I thought that your previous artical was excellent and I will read your future blogs.

    You say above that “the predictive value of such comparisons is moot” yet you made them and even researched right back to 1907.

    I am always alarmed that so many Reuters business correspondents are Chartists and seek out so many would be prophets who typically add so many qualifications to their predictions that they say nothing. But are able to quote themselves later, is the prediction materialises, but do not requote their qulifications.

    Karl Popper demonstrated that we can never predict the future but only comment on a current trend that may end tomorrow. Eric Blair, aka George Orwell, wrote 1948 in 1947 but his publisher wouldn’t publish unless the title was changed to 1984 and the result was that it failed to be a warning about communist USSR aimed at his Stalinist associates.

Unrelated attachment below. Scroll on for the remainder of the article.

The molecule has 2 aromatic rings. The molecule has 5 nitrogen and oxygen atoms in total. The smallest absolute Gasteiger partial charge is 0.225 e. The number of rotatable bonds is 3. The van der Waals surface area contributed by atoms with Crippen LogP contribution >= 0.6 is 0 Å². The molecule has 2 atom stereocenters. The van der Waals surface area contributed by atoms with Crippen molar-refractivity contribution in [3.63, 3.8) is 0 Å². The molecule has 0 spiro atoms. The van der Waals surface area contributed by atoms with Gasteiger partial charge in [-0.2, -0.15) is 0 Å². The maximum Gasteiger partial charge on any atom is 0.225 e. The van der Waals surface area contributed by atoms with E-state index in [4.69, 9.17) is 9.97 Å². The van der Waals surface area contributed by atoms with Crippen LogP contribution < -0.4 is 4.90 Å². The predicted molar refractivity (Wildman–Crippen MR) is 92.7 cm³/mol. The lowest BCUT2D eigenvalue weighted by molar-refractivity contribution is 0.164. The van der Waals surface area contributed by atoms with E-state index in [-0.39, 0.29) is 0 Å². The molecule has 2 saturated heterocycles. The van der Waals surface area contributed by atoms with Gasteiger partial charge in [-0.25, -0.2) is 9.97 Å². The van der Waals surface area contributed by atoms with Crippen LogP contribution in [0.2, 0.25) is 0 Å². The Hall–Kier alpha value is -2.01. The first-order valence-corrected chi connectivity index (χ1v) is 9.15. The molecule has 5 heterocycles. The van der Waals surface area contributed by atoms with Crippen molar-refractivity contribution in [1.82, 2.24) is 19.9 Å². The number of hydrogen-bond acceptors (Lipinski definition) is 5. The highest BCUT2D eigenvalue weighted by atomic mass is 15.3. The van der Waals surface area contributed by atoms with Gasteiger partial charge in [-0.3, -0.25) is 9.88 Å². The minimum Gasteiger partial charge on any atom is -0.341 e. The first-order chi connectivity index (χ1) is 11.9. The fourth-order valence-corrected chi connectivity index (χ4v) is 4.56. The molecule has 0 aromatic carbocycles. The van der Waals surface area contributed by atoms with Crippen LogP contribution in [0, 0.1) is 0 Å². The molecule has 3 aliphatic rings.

The current trend in the US is that payrole tax cuts are working. Fixing unemployment fixes everything including the deficit. We should also remember that only 64% of UK males of working age work.

    The thing that I cannot understand is that the $ is apprieciating, as you might expect, but the £ seems to be apprieciatung faster robbing Brits of the chance to share in the recent US growth.

  2. Simon Ward says:

    David,
    Thank you for your interesting comments. The six-recovery average has proved a good guide to the trend in stocks over the last couple of years. I have drawn attention to market deviations from the average in previous posts and they have subsequently been corrected. I don’t agree that forecasting is futile; however, I place much more reliance on monetary relationships than historical comparisons of this sort (which I don’t think are well-described as “chartist”).